WINSTON-SALEM, N.C. — A candlelight vigil was held Wednesday night for 32-year-old Julius Sampson, known by loved ones as 'juice.'
Dozens gathered to cry, pray, recount happy memories and honor Sampson.
Forsyth County Sheriff Kimbrough attended, and made a speech.
Sampson's uncle Calvin Salley also spoke to the crowd.
"He was a father, husband, and loved by his family," Salley said.
Sampson is a father of three.
"He got married under a year ago now his babies won't even see him again, how do you explain that to a child?"
Kadeam James says he was with Julius when he died.
James said he and Sampson stepped in to defend the bartenders when a couple of customers were upset after getting cut off from alcoholic beverages.
"We tried to do a good deed and help them out by getting the two gentleman out the restaurant, so that’s what we did and one thing led to another by him using racial slurs saying calling out names."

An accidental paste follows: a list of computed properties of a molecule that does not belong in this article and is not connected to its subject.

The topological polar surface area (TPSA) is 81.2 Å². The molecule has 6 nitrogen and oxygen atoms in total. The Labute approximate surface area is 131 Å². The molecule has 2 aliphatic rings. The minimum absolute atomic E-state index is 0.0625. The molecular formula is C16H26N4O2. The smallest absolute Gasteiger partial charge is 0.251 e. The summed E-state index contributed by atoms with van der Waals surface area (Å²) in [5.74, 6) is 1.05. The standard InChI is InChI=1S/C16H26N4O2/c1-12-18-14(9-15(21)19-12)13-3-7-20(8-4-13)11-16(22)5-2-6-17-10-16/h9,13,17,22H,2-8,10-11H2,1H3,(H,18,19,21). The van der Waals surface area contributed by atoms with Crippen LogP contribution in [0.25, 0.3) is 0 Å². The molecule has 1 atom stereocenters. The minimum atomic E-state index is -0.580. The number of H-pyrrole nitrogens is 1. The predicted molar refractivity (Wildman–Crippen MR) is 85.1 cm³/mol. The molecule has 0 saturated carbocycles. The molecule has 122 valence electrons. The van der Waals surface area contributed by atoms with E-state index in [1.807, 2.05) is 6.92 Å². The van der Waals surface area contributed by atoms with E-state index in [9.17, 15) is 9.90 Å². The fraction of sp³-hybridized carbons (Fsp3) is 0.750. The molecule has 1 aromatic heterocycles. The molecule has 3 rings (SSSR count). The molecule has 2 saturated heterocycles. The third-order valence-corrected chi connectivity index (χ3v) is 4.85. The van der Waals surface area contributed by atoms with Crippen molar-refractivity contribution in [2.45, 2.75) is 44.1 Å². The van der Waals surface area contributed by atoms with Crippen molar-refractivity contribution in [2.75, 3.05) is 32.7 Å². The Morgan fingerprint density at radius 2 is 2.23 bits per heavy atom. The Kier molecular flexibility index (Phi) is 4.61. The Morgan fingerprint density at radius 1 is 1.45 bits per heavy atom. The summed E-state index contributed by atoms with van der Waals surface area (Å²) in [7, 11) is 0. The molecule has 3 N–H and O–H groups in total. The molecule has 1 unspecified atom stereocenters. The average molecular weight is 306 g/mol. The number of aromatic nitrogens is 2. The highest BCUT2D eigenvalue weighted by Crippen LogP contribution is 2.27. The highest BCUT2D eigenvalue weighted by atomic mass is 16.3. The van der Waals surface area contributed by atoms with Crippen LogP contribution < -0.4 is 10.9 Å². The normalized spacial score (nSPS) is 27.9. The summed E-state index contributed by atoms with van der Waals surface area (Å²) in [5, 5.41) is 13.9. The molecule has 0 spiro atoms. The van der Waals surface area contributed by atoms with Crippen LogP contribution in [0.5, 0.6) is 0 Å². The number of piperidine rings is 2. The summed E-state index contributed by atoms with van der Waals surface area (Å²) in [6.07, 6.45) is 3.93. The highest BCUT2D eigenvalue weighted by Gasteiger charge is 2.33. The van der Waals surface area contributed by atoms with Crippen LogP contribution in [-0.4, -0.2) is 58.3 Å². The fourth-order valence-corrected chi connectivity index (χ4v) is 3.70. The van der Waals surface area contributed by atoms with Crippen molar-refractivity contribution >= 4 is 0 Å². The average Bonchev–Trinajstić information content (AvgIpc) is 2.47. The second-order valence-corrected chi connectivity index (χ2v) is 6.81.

Winston-Salem Police say that’s when 22 year old Robert Granato pulled out a gun and shot Sampson.
"I just screamed out call the ambulance I called out juice breathe, breathe just breathe because I watched my friend, I watched my friend leave," James recounted.
Julius Sampson Jr. Remembered at Vigil
James said ran toward the gunman and made sure he couldn't leave until the cops came.
"It was just the heat of the moment, and my mind and my heart was with my friend and he way laying there bleeding out and I couldn’t do nothingbut keep him from harming someone else, or harming myself."
But all the friends and family who attended the vigil want us to focus on the good: Sampson's light and laughter.
"He was an excellent man," Salley said.
"He's always just so positive," Angelica Bacote said.
"His smile, his smile man lit up the room his laugh," James said.
James added that Sampson was a mentor to all and will have a lasting legacy.
"We'll never forget Juice, his legacy will live on forever."
The vigil organizer gave WFMY News 2 a statement from Sampson's wife that reads in part: 'my husband wasn't an animal that deserved slaughtering.'